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Educational needs of travelling children

The nomadic lifestyle of the Jolie-Pitts has cast the spotlight on the educational needs of travelling children, but USQ researcher, Professor Patrick Danaher, was interested in the field decades before it became trendy.

Professor Patrick Danaher

 Professor Patrick Danaher

 Professor Patrick Danaher

“It was 1991 when I was working at Central Queensland University (CQU) and the show was coming to town and some colleagues and I were chatting in the lunchroom and we wondered ‘How do these children get an education?’”.

This simple discussion sparked an ongoing interest and rigorous research in the fascinating field of mobile education.

“The education system is based on people living in one place – mobile learners disrupt those associations.

“But there are an amazing number of people who are mobile at various points of their lives, including people who work in the armed forces and people who are homeless. For Indigenous people and Gypsy Travellers or Roma mobility is a part of their culture. So, because of their work or culture, a lot of people are mobile at some point.”

Professor Danaher’s research has focused on the fairground community and the circus industry.

“In Australia the fairground community is a very organised industry run by the Showman’s Guild, which is a legal entity and, basically, you have two shows that travel in parallel to each other around the country at the same time.”

Travelling with those shows are two mobile schools of approximately 50 students, each staffed by two teachers.

“Despite popular perception, many members of the Showmen’s Guild are very wealthy and they have luxurious caravans and can afford to send their children to boarding school following primary school.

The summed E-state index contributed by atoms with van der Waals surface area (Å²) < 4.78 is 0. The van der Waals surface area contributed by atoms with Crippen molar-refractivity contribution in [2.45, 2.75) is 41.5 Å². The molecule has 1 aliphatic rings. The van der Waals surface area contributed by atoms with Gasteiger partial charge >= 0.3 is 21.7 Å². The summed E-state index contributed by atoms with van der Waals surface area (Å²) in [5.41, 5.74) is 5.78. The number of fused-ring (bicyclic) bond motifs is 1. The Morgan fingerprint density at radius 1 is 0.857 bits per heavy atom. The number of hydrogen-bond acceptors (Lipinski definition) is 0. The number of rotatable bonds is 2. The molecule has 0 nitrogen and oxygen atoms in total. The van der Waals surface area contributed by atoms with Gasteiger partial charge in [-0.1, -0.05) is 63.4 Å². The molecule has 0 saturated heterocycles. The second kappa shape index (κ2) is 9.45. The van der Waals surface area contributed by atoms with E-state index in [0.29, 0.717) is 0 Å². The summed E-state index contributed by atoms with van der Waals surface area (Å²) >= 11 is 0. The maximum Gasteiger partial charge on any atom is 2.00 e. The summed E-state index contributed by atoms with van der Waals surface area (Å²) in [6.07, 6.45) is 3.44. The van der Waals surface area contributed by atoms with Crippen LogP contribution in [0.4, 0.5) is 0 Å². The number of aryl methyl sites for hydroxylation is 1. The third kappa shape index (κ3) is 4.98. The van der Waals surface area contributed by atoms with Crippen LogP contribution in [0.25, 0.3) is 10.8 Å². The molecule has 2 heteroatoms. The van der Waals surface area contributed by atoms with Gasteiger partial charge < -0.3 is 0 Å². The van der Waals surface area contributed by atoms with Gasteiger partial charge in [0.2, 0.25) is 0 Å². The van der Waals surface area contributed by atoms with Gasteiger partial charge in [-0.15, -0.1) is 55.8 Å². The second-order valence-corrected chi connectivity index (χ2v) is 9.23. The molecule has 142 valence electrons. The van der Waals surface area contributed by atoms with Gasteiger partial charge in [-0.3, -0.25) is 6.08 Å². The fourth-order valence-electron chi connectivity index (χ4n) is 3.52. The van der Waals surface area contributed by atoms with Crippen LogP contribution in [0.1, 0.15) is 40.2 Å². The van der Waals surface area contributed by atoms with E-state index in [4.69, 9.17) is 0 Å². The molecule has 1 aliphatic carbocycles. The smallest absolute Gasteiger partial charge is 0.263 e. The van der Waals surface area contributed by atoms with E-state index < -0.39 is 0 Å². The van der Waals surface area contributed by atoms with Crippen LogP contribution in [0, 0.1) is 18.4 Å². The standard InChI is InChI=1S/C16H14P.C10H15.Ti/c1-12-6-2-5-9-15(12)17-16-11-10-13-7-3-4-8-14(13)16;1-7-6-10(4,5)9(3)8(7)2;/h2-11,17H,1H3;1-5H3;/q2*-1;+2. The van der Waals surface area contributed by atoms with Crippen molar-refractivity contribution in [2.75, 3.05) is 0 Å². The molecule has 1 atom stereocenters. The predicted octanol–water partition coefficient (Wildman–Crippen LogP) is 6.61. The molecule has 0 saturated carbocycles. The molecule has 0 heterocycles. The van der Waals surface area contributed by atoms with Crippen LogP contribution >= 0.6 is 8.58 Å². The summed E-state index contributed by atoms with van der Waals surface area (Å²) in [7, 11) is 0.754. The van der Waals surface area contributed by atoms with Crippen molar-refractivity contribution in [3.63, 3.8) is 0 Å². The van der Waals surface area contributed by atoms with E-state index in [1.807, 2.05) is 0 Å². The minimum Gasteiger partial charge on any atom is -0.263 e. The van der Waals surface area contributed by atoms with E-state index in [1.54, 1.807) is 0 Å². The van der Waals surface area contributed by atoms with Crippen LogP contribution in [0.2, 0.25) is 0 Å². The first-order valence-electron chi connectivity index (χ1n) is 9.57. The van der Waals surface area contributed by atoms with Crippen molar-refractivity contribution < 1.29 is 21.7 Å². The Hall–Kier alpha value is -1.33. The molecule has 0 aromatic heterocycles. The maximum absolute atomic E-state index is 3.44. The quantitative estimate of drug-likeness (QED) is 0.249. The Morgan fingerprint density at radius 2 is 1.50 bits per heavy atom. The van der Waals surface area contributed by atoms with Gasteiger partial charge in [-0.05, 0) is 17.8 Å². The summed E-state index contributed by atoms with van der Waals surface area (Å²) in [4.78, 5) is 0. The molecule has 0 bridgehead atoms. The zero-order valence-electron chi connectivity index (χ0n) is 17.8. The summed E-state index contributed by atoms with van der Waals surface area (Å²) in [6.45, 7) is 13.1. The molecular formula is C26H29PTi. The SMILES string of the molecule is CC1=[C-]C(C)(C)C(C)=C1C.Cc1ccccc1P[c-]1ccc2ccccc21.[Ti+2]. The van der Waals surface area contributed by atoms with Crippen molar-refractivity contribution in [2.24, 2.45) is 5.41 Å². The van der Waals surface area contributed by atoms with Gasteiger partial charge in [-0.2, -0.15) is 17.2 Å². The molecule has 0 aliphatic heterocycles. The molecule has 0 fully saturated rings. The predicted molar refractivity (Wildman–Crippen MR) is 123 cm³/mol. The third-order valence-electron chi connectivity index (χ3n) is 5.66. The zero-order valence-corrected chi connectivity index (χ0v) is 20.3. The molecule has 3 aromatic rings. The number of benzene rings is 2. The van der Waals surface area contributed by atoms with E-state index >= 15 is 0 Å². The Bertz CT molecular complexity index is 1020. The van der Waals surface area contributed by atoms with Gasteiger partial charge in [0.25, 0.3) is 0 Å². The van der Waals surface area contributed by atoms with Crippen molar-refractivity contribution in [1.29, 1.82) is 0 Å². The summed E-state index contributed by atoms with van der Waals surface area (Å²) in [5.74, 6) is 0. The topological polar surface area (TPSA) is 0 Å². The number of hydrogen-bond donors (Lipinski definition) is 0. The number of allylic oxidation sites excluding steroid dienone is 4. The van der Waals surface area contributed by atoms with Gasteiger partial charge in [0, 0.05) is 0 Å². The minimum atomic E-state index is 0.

“Then there is the other end of the spectrum, the poorer parents who send their children to local high schools along the circuits following their primary education.

“We’ve visited the travelling classrooms and seen some fantastic lessons – every place they go they take full advantage of the local area and the places of interest.

“Teachers have to be specially trained to do that work because they are living and working in the community all the time. It’s often a husband and wife team and that creates specific opportunities and challenges.

“It takes particular types of teachers to work well, but when it works well it’s educational innovation at its best.”

While there are many similarities, there are also stark contrasts between the fairground and circus communities.

“There are 13-15 circuses with animals in Australia and they are in cutthroat competition with one another and therefore they don’t have the structure of a travelling classroom, so their children do distance education or parents board their children with family members who are not travelling.”

Travelling children also benefit from informal learning opportunities. “Circus and show children learn many specialised skills from a young age, including aerobatic and performing skills or how to operate a ride or give change. “And there is plenty of evidence to show that students who are bright and apply themselves go onto tertiary education.”

Professor Danaher’s research has also led to some travelling on his own, including research in the United Kingdom, Belgium and the Netherlands. He now plans to collaborate with fellow USQ researcher, Associate Professor Robyn Henderson, who has done equivalent work with seasonal workers in Australia, the United Kingdom and the United States.

“We are now aiming to bring our studies together to see if underlying models work well for educating mobile children.”